Elijah Wald, Escaping the Delta (Amistad, 2004)

Robert Johnson has turned a corner in his career. For years he was known only to a select few; blues aficionados who had purchsed Columbia's King of the Delta Blues LP, and carefully learned every iconic note and syllable. The legend that clung to his memory about his selling his soul to the Devil in exchange for the ability to play the guitar, and all the mystery that surrounded him, only added to his cachet. Eric Clapton, Keith Richards, and Ry Cooder are among the hundreds of guitarists who were awestruck by the music they heard on that first vinyl record. Columbia issued a second volume of King of the Delta Blues in 1970. The covers of these records were decorated with moody, attractive paintings, as there was no known photograph of this mysterious bluesman.

When the CD revolution embraced Johnson it was with a remastered complete collection called The Complete Recordings in 1990. It sold so well that the young executives at Columbia searched in vain for their hot new star...to send him on tour. I wonder who broke the news to them that Robert Johnson had died in 1938? There were no books, only the odd magazine article which shared the tired rumours and tales. Finally there appeared two photos; buried treasure, one posed Johnson in a suit looking handsome and debonair, the other relaxed and casual, holding a cigarette. Then the books began to appear.

At first the writers simply told the stories and expanded what had been written in the magazines and liner notes. Then a couple of films searched for the truth in ways that only film-makers can. Now the Robert Johnson biography has become a cottage industry. We reviewed the first attempt at myth-smashing a few months ago and now Elijah Wald, musician and writer, offers the latest interpretation of Johnson's place in the blues canon. And it's a mixed bag.

First of all, let me say that all of us (Eric and Keith and Ry and all the rest who have held Johnson to be such an influence) have always taken the mystical elements of Johnson's life with a grain of salt. It's a neat little tale, young guy sells soul to devil for great skill, dies early and reneges on the deal by proclaiming Jesus at the end. But I'm not sure any of us took it all that seriously. We were simply mesmerized by the guitar playing, the other-worldly slide, the dark lyrics, and the juxtaposition of different styles, the comedy, the longing, the real life that we found in the songs of this king of the delta blues. It was all there in one nifty package...and it had a story too!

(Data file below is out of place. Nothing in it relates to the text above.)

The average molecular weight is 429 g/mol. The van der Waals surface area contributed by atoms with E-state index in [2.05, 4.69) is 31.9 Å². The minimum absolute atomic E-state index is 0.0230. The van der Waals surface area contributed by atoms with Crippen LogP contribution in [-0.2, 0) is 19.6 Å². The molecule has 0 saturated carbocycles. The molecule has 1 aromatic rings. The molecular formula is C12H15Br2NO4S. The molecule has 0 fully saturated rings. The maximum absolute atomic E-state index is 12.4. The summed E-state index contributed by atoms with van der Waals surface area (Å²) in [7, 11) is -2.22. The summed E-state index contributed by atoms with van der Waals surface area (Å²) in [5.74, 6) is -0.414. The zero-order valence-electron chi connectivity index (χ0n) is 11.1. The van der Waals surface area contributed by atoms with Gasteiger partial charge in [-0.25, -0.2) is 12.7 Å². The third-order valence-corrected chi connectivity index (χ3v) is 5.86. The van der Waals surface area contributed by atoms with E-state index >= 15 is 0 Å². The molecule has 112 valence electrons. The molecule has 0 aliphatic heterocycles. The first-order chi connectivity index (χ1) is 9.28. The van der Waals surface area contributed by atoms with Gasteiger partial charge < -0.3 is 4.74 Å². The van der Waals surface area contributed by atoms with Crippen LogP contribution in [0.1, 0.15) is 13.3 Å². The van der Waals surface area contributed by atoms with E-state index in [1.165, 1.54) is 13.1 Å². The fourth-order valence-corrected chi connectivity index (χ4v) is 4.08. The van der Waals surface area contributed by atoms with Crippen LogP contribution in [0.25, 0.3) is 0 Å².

Wald is fascinated by the dichotomy he sees in Johnson's career. Why was Robert not more popular when he first released his records in the 30s? And why did he become so revered in the 60s and 70s? He tries to answer these questions by looking at blues musicians who did achieve their success in the 30s, artists who, Wald claims, deserve the acclaim. He provides a brief history of the blues from W.C Handy through Mamie Smith, Papa Charlie Jackson, Son House, and on and on. He gets it all. He knows his stuff.

He then deals with Robert Johnson in an interesting way. He looks at each one of Johnson's recorded canon. A song at a time. It's a fascinating overview of the collection. Blues singers of the period were entertainers. They had large repertoires of all sorts of songs. When playing in a juke joint you had to be current, and your material had to be varied. People wanted a good time, after all they only got to go out one night a week. You had to give them a break from the workaday world. He argues that we don't see that varied repertoire in Johnson's work. I would argue that it exists and that, although we don't see recorded versions of popular songs of the day...the styles represented in the recorded work are broad.

Wald makes interesting arguments, and he certainly has done the research. I was compelled to keep reading even when he would say things I didn't agree with. He talks about the blues being "reshaped by ...white fans," who brought with them "very different standards and dreams" than the juke dancers of the 30s. We applied a facade of romanticism to the functional music made by the originators. This is probably true, but the white audience also extended the lifespan of this essentially American art form. In his autobiography BB King talks about the debt he owes a generation of white fans who gave him an audience during the 70s, when he had been playing to empty halls.

The book is subtitled Robert Johnson and the Invention of the Blues. I'm not sure that Johnson would make that claim, and neither would any of his fans. So far as I know only W.C. Handy was egotistical enough to claim to have invented the blues. And even he was influenced by that unknown fellow with the guitar who sang about where the "Southern cross the Dog." The blues was not invented, it developed. Robert Johnson represents one step in that development; for some of us, maybe the key step. He got us listening in the first place. Fortunately, Wald admits that neither the romantic legend nor the plain history of the blues tells the whole story. No, the whole story contains flesh and blood mixed with equal amounts of myth and legend. That's the corner Johnson has turned. After a few years of activity, then long years of obscurity, then a decade or two of legendary status, now it's time to listen to the music he made, and judge him on that. On the visceral quality of his voice and playing, on the poetic language of his lyrics, on the images, and promise that his music contains. Never a pretender, he will always be the King of the Delta blues. Wald is just another stone in his passway.

[David Kidney]